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Using limits to find tangents

  1. Apr 21, 2012 #1
    I've been using the formula
    x-->a f(x)-f(a)
    I haven't had any problems until I was asked to find the slope of the tangent at the general point whose x-coordinate is a. How do I do it with an a instead of a point?

    I'm trying to find it for x^2+x+1

  2. jcsd
  3. Apr 21, 2012 #2

    [itex]\lim_{x\to a}\frac{x^2+x+1-(a^2+a+1)}{x-a}=\lim_{x\to a}\frac{(x-a)(x+a+1)}{x-a}=\lim_{x\to a} (x+a+1)=2a+1[/itex]

  4. Apr 21, 2012 #3
    I got to the first step, but how do you get to the second step?
  5. Apr 22, 2012 #4


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    By the second step do you mean when he factors the numerator, or when he cancels the x-a from the numerator and the denominator?
  6. Apr 22, 2012 #5
    [itex]\displaystyle \lim_{x \rightarrow a} \frac{x^2+x+1-(a^2+a+1)}{x-a} = \lim_{x \rightarrow a}\frac{x^2+x-a^2-a}{x-a} = \lim_{x \rightarrow a}\frac{x^2+ax+x-a^2-ax-a}{x-a}[/itex]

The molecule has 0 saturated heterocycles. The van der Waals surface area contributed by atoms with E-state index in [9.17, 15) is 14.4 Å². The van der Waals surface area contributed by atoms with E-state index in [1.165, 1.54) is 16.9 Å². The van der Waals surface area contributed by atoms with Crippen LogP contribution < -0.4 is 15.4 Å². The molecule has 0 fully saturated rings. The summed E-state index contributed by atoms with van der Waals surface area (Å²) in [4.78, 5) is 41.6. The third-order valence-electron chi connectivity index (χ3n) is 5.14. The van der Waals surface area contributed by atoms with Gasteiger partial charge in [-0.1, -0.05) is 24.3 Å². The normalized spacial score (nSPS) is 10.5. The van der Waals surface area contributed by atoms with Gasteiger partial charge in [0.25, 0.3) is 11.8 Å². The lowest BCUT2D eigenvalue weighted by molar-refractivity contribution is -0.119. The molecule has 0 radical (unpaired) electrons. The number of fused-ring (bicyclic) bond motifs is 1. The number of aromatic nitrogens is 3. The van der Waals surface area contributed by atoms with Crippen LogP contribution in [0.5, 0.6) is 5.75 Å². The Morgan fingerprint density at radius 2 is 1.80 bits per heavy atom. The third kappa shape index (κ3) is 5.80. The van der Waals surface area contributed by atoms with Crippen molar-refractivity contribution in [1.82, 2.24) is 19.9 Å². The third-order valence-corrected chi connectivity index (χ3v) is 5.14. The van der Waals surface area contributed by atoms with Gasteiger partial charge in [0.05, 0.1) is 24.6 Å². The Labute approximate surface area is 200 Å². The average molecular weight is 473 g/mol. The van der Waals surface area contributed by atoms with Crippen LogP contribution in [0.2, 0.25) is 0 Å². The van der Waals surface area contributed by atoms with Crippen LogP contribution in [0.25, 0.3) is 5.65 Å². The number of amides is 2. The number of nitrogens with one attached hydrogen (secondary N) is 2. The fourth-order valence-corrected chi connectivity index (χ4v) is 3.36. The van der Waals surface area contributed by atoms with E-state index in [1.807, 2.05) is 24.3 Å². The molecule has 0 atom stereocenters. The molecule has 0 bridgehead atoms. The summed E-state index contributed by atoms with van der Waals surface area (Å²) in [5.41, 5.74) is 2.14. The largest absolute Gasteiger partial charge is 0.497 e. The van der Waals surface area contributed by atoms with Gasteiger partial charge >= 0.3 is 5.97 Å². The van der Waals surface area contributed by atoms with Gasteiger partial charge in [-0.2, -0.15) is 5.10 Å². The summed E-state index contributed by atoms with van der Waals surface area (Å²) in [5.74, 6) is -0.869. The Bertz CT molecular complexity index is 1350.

Do you see what to do from there? Creatively adding 0 or multiplying by 1 shows up a lot in mathematics.
  7. Apr 22, 2012 #6

    I think that when when we reach some level in mathematics, high school tricks only can, sometimes,

    confuse and/or make things lengthier and more cumbersome.

    Adding and substracting that "ax" in the numerator in one of those tricks, and in this case it just adds more writing innecessarily, imo.

    The best, I think, is to observe that we have a difference of squares in the numerator and thus directly to factor:

    [itex]x^2+x-a^2-a=x^2-a^2+x-a=(x-a)(x+a)+x-a=(x-a)(x+a+1)[/itex] ...

  8. Apr 22, 2012 #7
    Hmm, I didn't think of it that way! I like that way better!
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